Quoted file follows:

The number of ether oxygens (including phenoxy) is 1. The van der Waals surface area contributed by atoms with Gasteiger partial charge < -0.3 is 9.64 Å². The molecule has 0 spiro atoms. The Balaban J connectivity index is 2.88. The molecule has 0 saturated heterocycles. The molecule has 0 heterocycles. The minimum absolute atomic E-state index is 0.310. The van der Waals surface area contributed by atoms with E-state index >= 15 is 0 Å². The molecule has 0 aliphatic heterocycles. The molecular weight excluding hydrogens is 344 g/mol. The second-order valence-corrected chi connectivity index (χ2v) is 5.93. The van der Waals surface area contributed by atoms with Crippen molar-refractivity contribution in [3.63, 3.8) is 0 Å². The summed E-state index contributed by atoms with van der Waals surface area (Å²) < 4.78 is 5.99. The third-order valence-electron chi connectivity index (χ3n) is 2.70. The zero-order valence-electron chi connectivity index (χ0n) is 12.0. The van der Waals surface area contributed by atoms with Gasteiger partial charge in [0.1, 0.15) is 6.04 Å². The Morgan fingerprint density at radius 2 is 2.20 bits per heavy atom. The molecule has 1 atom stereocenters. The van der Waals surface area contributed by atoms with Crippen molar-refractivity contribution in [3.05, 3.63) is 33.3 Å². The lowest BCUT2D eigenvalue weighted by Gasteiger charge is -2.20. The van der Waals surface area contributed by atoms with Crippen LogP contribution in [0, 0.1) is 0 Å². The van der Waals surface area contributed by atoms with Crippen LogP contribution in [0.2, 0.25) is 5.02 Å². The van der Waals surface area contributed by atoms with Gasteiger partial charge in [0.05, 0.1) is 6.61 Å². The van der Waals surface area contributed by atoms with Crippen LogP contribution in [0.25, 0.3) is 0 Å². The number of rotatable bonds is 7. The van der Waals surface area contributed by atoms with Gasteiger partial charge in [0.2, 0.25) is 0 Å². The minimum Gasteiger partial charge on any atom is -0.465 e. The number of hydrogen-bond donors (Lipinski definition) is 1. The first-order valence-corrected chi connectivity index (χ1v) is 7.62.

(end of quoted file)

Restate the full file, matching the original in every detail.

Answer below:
The number of ether oxygens (including phenoxy) is 1. The van der Waals surface area contributed by atoms with Gasteiger partial charge < -0.3 is 9.64 Å². The molecule has 0 spiro atoms. The Balaban J connectivity index is 2.88. The molecule has 0 saturated heterocycles. The molecule has 0 heterocycles. The minimum absolute atomic E-state index is 0.310. The van der Waals surface area contributed by atoms with E-state index >= 15 is 0 Å². The molecule has 0 aliphatic heterocycles. The molecular weight excluding hydrogens is 344 g/mol. The second-order valence-corrected chi connectivity index (χ2v) is 5.93. The van der Waals surface area contributed by atoms with Crippen molar-refractivity contribution in [3.63, 3.8) is 0 Å². The summed E-state index contributed by atoms with van der Waals surface area (Å²) < 4.78 is 5.99. The third-order valence-electron chi connectivity index (χ3n) is 2.70. The zero-order valence-electron chi connectivity index (χ0n) is 12.0. The van der Waals surface area contributed by atoms with Gasteiger partial charge in [0.1, 0.15) is 6.04 Å². The Morgan fingerprint density at radius 2 is 2.20 bits per heavy atom. The molecule has 1 atom stereocenters. The van der Waals surface area contributed by atoms with Crippen molar-refractivity contribution in [3.05, 3.63) is 33.3 Å². The lowest BCUT2D eigenvalue weighted by Gasteiger charge is -2.20. The van der Waals surface area contributed by atoms with Crippen LogP contribution in [0, 0.1) is 0 Å². The van der Waals surface area contributed by atoms with Crippen LogP contribution in [0.2, 0.25) is 5.02 Å². The van der Waals surface area contributed by atoms with Gasteiger partial charge in [0.05, 0.1) is 6.61 Å². The van der Waals surface area contributed by atoms with Crippen LogP contribution in [0.25, 0.3) is 0 Å². The number of rotatable bonds is 7. The van der Waals surface area contributed by atoms with Gasteiger partial charge in [0.2, 0.25) is 0 Å². The minimum Gasteiger partial charge on any atom is -0.465 e. The number of hydrogen-bond donors (Lipinski definition) is 1. The first-order valence-corrected chi connectivity index (χ1v) is 7.62.